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How to Use Transition Words in an Essay – English Transition Words to Use in Essay Writing

Students employ a variety of writing genres, such as paragraphs, essays, research papers, thesis, and dissertations, to show how ideas flow logically into one another. And in English writing, just listing concepts one after another without adding transitional words is insufficient. In order for the reader to follow our mental process, we must illustrate the logical relationship between the concepts. To do this, we must explain how our sentences and thoughts flow together. With that in mind, if you are wondering how to add transition words in your essays, here is the best guide to help you learn how to use transition words in an essay.

What are the Basic Steps of Writing an Essay – Beginners Guide

What are Transition Words?

Before we start learning how to use transition words in an essay, let’s begin with the fundamentals. So, let us first understand what are transition words, anyway.

To connect sentences, we generally use transitional words and phrases. Similar to conjunctions, they form links and improve the flow of your writing. Why would you write in fragmented sentences when you don’t speak to people like that?

A comma is nearly often used after a transition word. If the two sentences are both complete sentences, you may also combine them with a semicolon rather than a period. This strengthens the link between your ideas a little bit.

Here are a couple of illustrations:

“She pushed the chair. As a result, he fell down.”

In the above illustration, the phrase “as a result” is a transition word. As your reader reads the above sentence, he understands two things.

  1. What happened in the first sentence that caused something?
  2. While the second sentence describes the effect.

“Sara missed the science quiz since she didn’t attend school on Wednesday.”

In the above example, the word “since” is a transition word that connects both sentences just like a conjunction.

You should use transitional phrases at the start of each paragraph in your body while writing essays. This not only facilitates your transition to your following idea but also sets up your subsequent point.

Why Should You Use Transition Words?

Even while it first looks like your sentences would be alright without transition words, they actually make a significant impact on the quality of your writing.

Sentences flow more smoothly when transitional words and phrases are used, creating a sense of continuity between two ideas or concepts. This helps your reader read essays more quickly and cohesively.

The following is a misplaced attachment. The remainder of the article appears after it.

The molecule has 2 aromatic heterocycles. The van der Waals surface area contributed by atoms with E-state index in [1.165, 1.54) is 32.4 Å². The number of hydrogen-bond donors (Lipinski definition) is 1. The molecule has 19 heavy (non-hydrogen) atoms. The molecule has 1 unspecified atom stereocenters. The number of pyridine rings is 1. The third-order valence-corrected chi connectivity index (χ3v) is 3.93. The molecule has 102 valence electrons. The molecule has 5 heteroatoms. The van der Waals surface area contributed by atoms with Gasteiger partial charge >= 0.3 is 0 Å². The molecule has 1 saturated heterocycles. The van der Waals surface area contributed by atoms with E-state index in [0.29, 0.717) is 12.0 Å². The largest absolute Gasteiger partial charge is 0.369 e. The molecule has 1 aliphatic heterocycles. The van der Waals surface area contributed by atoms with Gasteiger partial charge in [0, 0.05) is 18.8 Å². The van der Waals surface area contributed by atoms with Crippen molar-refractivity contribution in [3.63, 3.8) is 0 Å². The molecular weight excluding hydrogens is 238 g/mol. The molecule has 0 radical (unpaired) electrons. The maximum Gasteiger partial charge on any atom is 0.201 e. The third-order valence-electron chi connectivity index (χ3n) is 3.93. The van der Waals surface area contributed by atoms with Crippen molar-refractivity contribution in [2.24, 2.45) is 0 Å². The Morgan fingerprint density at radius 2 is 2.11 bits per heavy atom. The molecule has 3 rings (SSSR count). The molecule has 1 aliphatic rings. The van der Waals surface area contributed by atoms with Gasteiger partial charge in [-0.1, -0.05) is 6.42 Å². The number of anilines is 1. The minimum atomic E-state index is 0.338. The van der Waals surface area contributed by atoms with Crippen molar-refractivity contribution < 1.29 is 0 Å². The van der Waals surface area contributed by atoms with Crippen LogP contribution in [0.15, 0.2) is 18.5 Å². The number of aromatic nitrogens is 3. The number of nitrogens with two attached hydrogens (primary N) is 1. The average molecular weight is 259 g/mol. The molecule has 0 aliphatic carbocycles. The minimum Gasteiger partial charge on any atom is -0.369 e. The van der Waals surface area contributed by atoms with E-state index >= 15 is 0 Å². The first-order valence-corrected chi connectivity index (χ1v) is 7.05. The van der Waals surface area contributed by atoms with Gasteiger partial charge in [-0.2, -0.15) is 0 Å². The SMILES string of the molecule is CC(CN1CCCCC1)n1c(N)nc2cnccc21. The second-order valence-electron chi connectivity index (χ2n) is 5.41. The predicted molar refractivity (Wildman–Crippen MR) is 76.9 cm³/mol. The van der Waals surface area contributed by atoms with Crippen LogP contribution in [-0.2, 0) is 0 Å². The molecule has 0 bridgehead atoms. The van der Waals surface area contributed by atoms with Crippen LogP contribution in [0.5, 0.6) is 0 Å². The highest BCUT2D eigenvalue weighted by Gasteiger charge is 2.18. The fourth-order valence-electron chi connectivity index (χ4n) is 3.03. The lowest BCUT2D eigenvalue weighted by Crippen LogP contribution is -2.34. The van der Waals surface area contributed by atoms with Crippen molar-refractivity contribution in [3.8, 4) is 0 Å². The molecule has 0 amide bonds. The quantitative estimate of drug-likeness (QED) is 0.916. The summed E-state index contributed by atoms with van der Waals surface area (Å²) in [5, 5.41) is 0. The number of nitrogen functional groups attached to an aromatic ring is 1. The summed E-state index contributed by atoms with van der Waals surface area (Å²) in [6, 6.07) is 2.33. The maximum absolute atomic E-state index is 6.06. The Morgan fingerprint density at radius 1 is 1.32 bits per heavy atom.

Take a look at the following example:

“Aliya did not do any homework throughout the entire semester. Her history class was unsuccessful.

Here is the same sentence but now contains a transition word:

“Over the course of the semester, Aliya did not do any assignments. She thus dropped out of history.”

As you can see, by inserting a transition word between the two phrases, the concept that one thing led to another is connected and the sentences flow together.

Use transitional phrases in your essays to improve the flow of your writing and make connecting ideas between ideas simpler. This is particularly crucial at the conclusion of your body paragraphs when you need to flow naturally from one idea to the next.

Consider your sentences as a pile of bricks. You merely have a pile of bricks without the mortar to hold them together. However, using mortar gives you a way to hold those bricks together to create a building or a house that is sturdy. Similar to the mortar, the transition words play the same role.

Your sentences may be strong enough to stand alone, but using transition words helps the writing as a whole to flow more smoothly.

How to Use Transition Words in an Essay

Writing an essay is a really easy procedure. Start with coming up with a fantastic idea, then come up with some details and arguments for it. However, the main struggle is to know how to connect these details and arguments correctly.

After all, you can not just keep adding arguments and expect to get a straight A in your essay.

Similarly, if you have ever engaged in a discussion with someone who frequently jumped around while talking, you might have it challenging to comprehend what they are saying. The good news is that transitional phrases stop your writing from doing similarly.

The words “first,” “second,” “then,” and “afterward” are excellent for structuring a sentence. Although, you may also use words like “nevertheless” or “however” to connect ideas. In informal writing, even basic words like “and” and “but” can connect phrases and paragraphs.

Therefore, if you want the ideas or arguments in your essay to flow smoothly, you need to start using transition words. With that being said, let us learn how to use transition words in an essay step by step.

Step 1: Know the purpose of transitions in writing

How to Use Transition Words in an Essay

I like to start with this piece of advice because you need to understand the goal before you can understand the rules. Not only can transitional words and phrases help you convey your thoughts coherently, but they are also an essential component of the writing process that shouldn’t be overlooked.

Without knowing how to move smoothly from one concept or paragraph to another, whether you’re writing for an academic project or a fictional novel, your writing will at best be unclear. 

And this is true regardless of how much time and effort you spent in advance studying or preparing.

The worst-case scenario is that improper transitions between ideas or stages will result in a disorganized, unclear mess in your writing that your reader will find hard to understand. Other than that, you might even get less or grades or worse a college admission denial letter.

Therefore, it is indeed important to understand the purpose of adding transition words in your writing.

Step 2: Understand that logic is essential, especially in academic writing

How to Use Transition Words in an Essay

The second thing you should be aware of is that in order to construct a coherent narrative or argument, transition words—also referred to as conjunctive adverbs—are required in practically every genre of writing. There is just no way to get away from them.

However, the only kind of writing that might not require transitions are those that are considered to be poetry. As was already said, it’s crucial to use the right transitions, whether in a single word or a whole phrase, to strengthen your paper’s logic or advance your plot.